Zara Larsson on buying her masters: 'I feel like I'm a boss lady'

2 weeks ago 23

Zara LarssonImage source, Paul Edwards

Image caption,

Zara Larsson has been scoring international hits for over a decade

By Mark Savage

BBC Music Correspondent

Two years ago, Swedish pop star Zara Larsson went independent - buying back the rights to her master recordings and setting up her own record label.

This week sees the first fruits of that venture, as she releases her fourth album, Venus, on her Sommer House imprint.

"I feel like I'm a boss lady," the singer tells the BBC.

"I feel grown, and I feel like I'm in control over what I do in a different way."

It's been a long road to get here. Larsson first found fame at the age of 10, when she won Sweden's version of Britain's Got Talent, singing a cover of Celine Dion's My Heart Will Go On.

She subsequently signed to the Swedish label TEN, where she scored international hits with songs like Lush Life, So Good, Ruin My Live and the Clean Bandit collaboration Symphony.

Then, in 2022, the head of the label decided it was time to shut up shop.

His name was Ola Håkansson - a Swedish music legend, who had recorded with Abba's Agnetha Faltskog and helped launch bands like The Cardigans and Icona Pop. But he was turning 75 and wanted to retire.

"Ola said, 'You know what? I think I've done my time. I'm getting to a point where I just want to be with my family,'" Larsson explains.

But Håkansson had watched the fall-out when Taylor Swift's old label, Big Machine, was put up for sale in 2019.

When the company's back catalogue was snapped up by an investment company, Swift protested that she'd been denied the opportunity to take ownership of her master recordings.

Incensed, she set about re-recording them from scratch, devaluing the originals while regaining control of her songs.

"Ola saw what went down with Taylor and felt that would be his nightmare," says Larsson.

"If you've worked for so long in the industry, do you really want to go out sad like that? Like an old record label man who just wants to have a few extra bucks?

"So the first person he approached about buying my masters was me. Obviously, I said yes because it's an amazing opportunity.

"Now I know the songs that shaped my career are safe with me. And if I ever want to do something with them, it's up to me, not some investment company who doesn't even care about music."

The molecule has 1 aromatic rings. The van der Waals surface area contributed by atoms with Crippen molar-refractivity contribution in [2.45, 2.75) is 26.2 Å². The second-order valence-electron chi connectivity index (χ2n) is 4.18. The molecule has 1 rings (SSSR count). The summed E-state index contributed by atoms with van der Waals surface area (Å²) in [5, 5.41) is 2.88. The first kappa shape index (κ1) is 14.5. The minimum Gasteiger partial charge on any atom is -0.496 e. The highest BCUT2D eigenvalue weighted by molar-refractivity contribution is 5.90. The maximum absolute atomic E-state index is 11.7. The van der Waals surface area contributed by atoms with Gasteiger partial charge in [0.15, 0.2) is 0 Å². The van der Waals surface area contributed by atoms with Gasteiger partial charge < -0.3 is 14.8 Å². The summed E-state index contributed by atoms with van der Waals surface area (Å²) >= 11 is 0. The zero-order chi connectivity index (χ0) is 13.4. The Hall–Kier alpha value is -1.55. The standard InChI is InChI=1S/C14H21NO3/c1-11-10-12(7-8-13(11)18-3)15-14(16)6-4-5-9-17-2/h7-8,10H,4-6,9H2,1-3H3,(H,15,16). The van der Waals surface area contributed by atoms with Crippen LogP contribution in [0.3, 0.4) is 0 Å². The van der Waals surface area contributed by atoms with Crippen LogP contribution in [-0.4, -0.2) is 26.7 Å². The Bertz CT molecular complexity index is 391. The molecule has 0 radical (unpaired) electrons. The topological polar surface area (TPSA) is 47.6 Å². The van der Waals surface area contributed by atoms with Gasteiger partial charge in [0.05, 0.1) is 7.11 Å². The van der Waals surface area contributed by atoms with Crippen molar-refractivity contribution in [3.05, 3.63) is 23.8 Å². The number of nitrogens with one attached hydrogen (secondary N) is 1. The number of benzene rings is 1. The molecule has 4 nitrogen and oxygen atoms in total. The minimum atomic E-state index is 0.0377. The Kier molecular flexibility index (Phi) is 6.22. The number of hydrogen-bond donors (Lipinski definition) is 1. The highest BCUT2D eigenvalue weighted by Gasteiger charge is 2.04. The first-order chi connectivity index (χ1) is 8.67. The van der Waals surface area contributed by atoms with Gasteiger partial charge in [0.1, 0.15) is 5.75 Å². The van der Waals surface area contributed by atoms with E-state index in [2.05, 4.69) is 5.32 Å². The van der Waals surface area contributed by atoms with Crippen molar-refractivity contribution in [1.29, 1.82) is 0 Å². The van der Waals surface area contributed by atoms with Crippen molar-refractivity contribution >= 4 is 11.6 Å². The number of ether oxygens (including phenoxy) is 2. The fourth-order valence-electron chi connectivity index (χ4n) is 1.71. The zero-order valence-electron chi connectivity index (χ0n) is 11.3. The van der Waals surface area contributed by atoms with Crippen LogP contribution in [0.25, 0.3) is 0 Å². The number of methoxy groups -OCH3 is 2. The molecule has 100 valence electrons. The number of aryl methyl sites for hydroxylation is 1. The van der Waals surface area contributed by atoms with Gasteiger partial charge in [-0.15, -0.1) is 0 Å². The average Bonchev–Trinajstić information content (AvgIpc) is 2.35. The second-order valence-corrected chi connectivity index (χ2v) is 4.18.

After acquiring the rights to her songs, it made "perfect sense" to establish her own label - Sommer House - which distributes its releases through a deal with Sony Music.

Venus was released on Friday after a year-long roll-out that saw her release four singles, including the smash hit David Guetta collaboration On My Love, and the 80s power pop anthem Can't Tame Her, as well as a Christmas EP.

Image source, Johanna Pettersson

Image caption,

The singer launches her European tour in Manchester next week.

The 26-year-old says the ability to be her own boss is a "rare, rare thing in the music industry" - but admits it comes with some unavoidable responsibilities.

"If I release something and it doesn't go well, I can't just go, 'Well, it was my label's fault'," she laughs. "But I have a great team; and I'm still with a lot of the people I've been working with for a long time, so we know what we're doing."

The initial signs are encouraging. Can't Tame Her was a top 10 hit around Europe and went silver in the UK after a daring performance on Dancing On Ice.

"That was really fun," she squeals. "Growing up, I did a lot of ice skating, so I was like, 'I got this. I'm gonna ace it.' But when I got on the ice it was really hard!

"Luckily, the team really helped me find my feet."

The video for On My Love also made headlines by pairing Larsson with her lookalike sister, Hanna Christina - featuring childhood videos intercut with luscious shots of them hanging out on an (undisclosed) tropical island.

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The song, she says, is a "love letter" to her younger sibling.

"She's my my oldest friend and my best friend, and I'm just so lucky to have her," says Larsson.

"She's also the person I would play all my songs to first, because I know she's honest. She don't like sugar coat it but she's not mean, and I do trust her tastes and style."

The album arrives with a fourth single, You Love Who You Love, a sassy club track that unexpectedly transforms into a sparkling, harmony-laden chorus.

"It's a very special song because you don't really know where it's going and then the chorus comes in and you're like, 'Oh, hello!'"

"I've performed it live once and I loved how it felt. It's just like, 'Oh, I can't wait to sing that song for the rest of the year'," says the singer, who launches her European tour at the Manchester Academy next week.

But while her focus is on her own career for the foreseeable future, Larsson says she wants her label to be an incubator for new talent in the future.

"I want to sign my own artists and producers and writers, because now I have the foundation set up for it," she says.

"Right now, I don't know if I have the capacity, but life is long. I'm only 26."

And in 50 years, maybe she can give the next Zara Larsson the opportunity to buy her own masters.

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